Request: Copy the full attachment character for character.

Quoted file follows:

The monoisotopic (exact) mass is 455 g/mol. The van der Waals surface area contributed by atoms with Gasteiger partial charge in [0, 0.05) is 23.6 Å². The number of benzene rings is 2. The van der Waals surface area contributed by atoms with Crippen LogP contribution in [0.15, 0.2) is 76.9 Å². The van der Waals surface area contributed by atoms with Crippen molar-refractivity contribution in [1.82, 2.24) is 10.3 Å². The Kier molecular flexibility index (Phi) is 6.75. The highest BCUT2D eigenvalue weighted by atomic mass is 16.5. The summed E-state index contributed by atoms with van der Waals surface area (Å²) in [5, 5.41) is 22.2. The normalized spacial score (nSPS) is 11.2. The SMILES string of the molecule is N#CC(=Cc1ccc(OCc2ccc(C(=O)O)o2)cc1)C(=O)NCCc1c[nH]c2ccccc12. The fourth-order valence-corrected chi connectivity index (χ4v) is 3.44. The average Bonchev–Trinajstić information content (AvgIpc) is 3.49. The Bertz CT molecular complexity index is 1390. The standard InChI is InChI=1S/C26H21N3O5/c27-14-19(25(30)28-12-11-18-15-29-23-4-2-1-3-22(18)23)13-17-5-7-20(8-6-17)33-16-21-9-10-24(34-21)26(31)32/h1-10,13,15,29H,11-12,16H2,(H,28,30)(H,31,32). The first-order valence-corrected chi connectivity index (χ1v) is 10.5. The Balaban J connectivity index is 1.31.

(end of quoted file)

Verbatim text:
The monoisotopic (exact) mass is 455 g/mol. The van der Waals surface area contributed by atoms with Gasteiger partial charge in [0, 0.05) is 23.6 Å². The number of benzene rings is 2. The van der Waals surface area contributed by atoms with Crippen LogP contribution in [0.15, 0.2) is 76.9 Å². The van der Waals surface area contributed by atoms with Crippen molar-refractivity contribution in [1.82, 2.24) is 10.3 Å². The Kier molecular flexibility index (Phi) is 6.75. The highest BCUT2D eigenvalue weighted by atomic mass is 16.5. The summed E-state index contributed by atoms with van der Waals surface area (Å²) in [5, 5.41) is 22.2. The normalized spacial score (nSPS) is 11.2. The SMILES string of the molecule is N#CC(=Cc1ccc(OCc2ccc(C(=O)O)o2)cc1)C(=O)NCCc1c[nH]c2ccccc12. The fourth-order valence-corrected chi connectivity index (χ4v) is 3.44. The average Bonchev–Trinajstić information content (AvgIpc) is 3.49. The Bertz CT molecular complexity index is 1390. The standard InChI is InChI=1S/C26H21N3O5/c27-14-19(25(30)28-12-11-18-15-29-23-4-2-1-3-22(18)23)13-17-5-7-20(8-6-17)33-16-21-9-10-24(34-21)26(31)32/h1-10,13,15,29H,11-12,16H2,(H,28,30)(H,31,32). The first-order valence-corrected chi connectivity index (χ1v) is 10.5. The Balaban J connectivity index is 1.31.